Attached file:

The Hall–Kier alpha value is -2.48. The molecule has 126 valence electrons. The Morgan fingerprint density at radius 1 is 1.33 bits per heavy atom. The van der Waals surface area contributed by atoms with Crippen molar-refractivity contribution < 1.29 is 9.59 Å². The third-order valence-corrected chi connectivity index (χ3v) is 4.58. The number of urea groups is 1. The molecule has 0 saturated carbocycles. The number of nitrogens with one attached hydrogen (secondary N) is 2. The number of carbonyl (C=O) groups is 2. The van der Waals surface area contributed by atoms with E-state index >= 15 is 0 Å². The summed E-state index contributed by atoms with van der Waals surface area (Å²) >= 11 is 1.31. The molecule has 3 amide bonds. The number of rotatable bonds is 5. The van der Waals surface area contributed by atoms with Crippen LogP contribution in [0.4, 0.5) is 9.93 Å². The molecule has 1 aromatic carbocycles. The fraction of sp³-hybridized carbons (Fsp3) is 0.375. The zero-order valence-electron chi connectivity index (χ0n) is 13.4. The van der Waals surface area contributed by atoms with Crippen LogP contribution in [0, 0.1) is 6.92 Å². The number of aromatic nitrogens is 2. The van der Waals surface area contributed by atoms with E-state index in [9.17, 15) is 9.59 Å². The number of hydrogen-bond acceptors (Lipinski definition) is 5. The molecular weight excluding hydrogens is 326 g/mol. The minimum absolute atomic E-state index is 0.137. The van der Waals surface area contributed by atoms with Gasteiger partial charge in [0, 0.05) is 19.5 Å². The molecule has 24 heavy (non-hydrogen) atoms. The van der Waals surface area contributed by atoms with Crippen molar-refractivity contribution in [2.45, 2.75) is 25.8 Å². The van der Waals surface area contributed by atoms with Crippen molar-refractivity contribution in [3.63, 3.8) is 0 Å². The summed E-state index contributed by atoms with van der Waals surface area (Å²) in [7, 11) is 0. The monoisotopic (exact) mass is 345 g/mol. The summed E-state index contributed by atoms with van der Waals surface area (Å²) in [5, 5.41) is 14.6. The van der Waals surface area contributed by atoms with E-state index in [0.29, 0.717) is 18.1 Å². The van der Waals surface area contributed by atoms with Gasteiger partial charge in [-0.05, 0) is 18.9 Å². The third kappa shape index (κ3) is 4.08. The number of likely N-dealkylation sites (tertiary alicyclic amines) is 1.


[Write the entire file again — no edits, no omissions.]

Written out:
The Hall–Kier alpha value is -2.48. The molecule has 126 valence electrons. The Morgan fingerprint density at radius 1 is 1.33 bits per heavy atom. The van der Waals surface area contributed by atoms with Crippen molar-refractivity contribution < 1.29 is 9.59 Å². The third-order valence-corrected chi connectivity index (χ3v) is 4.58. The number of urea groups is 1. The molecule has 0 saturated carbocycles. The number of nitrogens with one attached hydrogen (secondary N) is 2. The number of carbonyl (C=O) groups is 2. The van der Waals surface area contributed by atoms with E-state index >= 15 is 0 Å². The summed E-state index contributed by atoms with van der Waals surface area (Å²) >= 11 is 1.31. The molecule has 3 amide bonds. The number of rotatable bonds is 5. The van der Waals surface area contributed by atoms with Crippen LogP contribution in [0.4, 0.5) is 9.93 Å². The molecule has 1 aromatic carbocycles. The fraction of sp³-hybridized carbons (Fsp3) is 0.375. The zero-order valence-electron chi connectivity index (χ0n) is 13.4. The van der Waals surface area contributed by atoms with Crippen LogP contribution in [0, 0.1) is 6.92 Å². The number of aromatic nitrogens is 2. The van der Waals surface area contributed by atoms with E-state index in [9.17, 15) is 9.59 Å². The number of hydrogen-bond acceptors (Lipinski definition) is 5. The molecular weight excluding hydrogens is 326 g/mol. The minimum absolute atomic E-state index is 0.137. The van der Waals surface area contributed by atoms with Gasteiger partial charge in [0, 0.05) is 19.5 Å². The molecule has 24 heavy (non-hydrogen) atoms. The van der Waals surface area contributed by atoms with Crippen molar-refractivity contribution in [2.45, 2.75) is 25.8 Å². The van der Waals surface area contributed by atoms with Crippen molar-refractivity contribution in [3.63, 3.8) is 0 Å². The summed E-state index contributed by atoms with van der Waals surface area (Å²) in [7, 11) is 0. The monoisotopic (exact) mass is 345 g/mol. The summed E-state index contributed by atoms with van der Waals surface area (Å²) in [5, 5.41) is 14.6. The van der Waals surface area contributed by atoms with E-state index in [0.29, 0.717) is 18.1 Å². The van der Waals surface area contributed by atoms with Gasteiger partial charge in [-0.05, 0) is 18.9 Å². The third kappa shape index (κ3) is 4.08. The number of likely N-dealkylation sites (tertiary alicyclic amines) is 1.